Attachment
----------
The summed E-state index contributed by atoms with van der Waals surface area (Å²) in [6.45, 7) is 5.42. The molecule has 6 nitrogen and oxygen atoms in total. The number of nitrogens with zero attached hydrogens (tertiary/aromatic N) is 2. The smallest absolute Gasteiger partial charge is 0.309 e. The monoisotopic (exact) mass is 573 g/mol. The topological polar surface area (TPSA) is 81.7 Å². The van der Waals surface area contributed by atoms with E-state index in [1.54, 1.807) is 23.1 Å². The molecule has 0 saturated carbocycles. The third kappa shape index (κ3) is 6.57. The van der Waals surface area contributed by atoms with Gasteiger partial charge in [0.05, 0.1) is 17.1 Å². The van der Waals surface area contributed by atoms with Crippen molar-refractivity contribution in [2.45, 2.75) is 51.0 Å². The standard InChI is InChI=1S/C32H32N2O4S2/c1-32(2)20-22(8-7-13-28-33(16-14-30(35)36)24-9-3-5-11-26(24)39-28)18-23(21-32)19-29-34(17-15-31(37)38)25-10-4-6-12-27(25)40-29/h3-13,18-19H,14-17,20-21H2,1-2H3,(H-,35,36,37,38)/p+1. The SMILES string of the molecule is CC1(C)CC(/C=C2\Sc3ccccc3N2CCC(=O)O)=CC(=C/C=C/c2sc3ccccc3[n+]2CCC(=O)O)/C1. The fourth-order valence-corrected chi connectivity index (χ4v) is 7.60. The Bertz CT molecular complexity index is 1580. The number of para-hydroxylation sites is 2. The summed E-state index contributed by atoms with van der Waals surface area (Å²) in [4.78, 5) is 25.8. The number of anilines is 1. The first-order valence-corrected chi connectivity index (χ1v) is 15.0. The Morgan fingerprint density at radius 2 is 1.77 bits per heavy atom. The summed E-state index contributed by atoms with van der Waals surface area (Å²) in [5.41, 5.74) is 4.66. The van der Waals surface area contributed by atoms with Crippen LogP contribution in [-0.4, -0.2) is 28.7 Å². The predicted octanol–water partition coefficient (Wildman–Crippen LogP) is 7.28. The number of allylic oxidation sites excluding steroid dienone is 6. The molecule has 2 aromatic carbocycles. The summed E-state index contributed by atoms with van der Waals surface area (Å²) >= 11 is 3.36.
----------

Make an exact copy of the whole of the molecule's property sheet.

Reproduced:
The summed E-state index contributed by atoms with van der Waals surface area (Å²) in [6.45, 7) is 5.42. The molecule has 6 nitrogen and oxygen atoms in total. The number of nitrogens with zero attached hydrogens (tertiary/aromatic N) is 2. The smallest absolute Gasteiger partial charge is 0.309 e. The monoisotopic (exact) mass is 573 g/mol. The topological polar surface area (TPSA) is 81.7 Å². The van der Waals surface area contributed by atoms with E-state index in [1.54, 1.807) is 23.1 Å². The molecule has 0 saturated carbocycles. The third kappa shape index (κ3) is 6.57. The van der Waals surface area contributed by atoms with Gasteiger partial charge in [0.05, 0.1) is 17.1 Å². The van der Waals surface area contributed by atoms with Crippen molar-refractivity contribution in [2.45, 2.75) is 51.0 Å². The standard InChI is InChI=1S/C32H32N2O4S2/c1-32(2)20-22(8-7-13-28-33(16-14-30(35)36)24-9-3-5-11-26(24)39-28)18-23(21-32)19-29-34(17-15-31(37)38)25-10-4-6-12-27(25)40-29/h3-13,18-19H,14-17,20-21H2,1-2H3,(H-,35,36,37,38)/p+1. The SMILES string of the molecule is CC1(C)CC(/C=C2\Sc3ccccc3N2CCC(=O)O)=CC(=C/C=C/c2sc3ccccc3[n+]2CCC(=O)O)/C1. The fourth-order valence-corrected chi connectivity index (χ4v) is 7.60. The Bertz CT molecular complexity index is 1580. The number of para-hydroxylation sites is 2. The summed E-state index contributed by atoms with van der Waals surface area (Å²) in [4.78, 5) is 25.8. The number of anilines is 1. The first-order valence-corrected chi connectivity index (χ1v) is 15.0. The Morgan fingerprint density at radius 2 is 1.77 bits per heavy atom. The summed E-state index contributed by atoms with van der Waals surface area (Å²) in [5.41, 5.74) is 4.66. The van der Waals surface area contributed by atoms with Crippen LogP contribution in [-0.4, -0.2) is 28.7 Å². The predicted octanol–water partition coefficient (Wildman–Crippen LogP) is 7.28. The number of allylic oxidation sites excluding steroid dienone is 6. The molecule has 2 aromatic carbocycles. The summed E-state index contributed by atoms with van der Waals surface area (Å²) >= 11 is 3.36.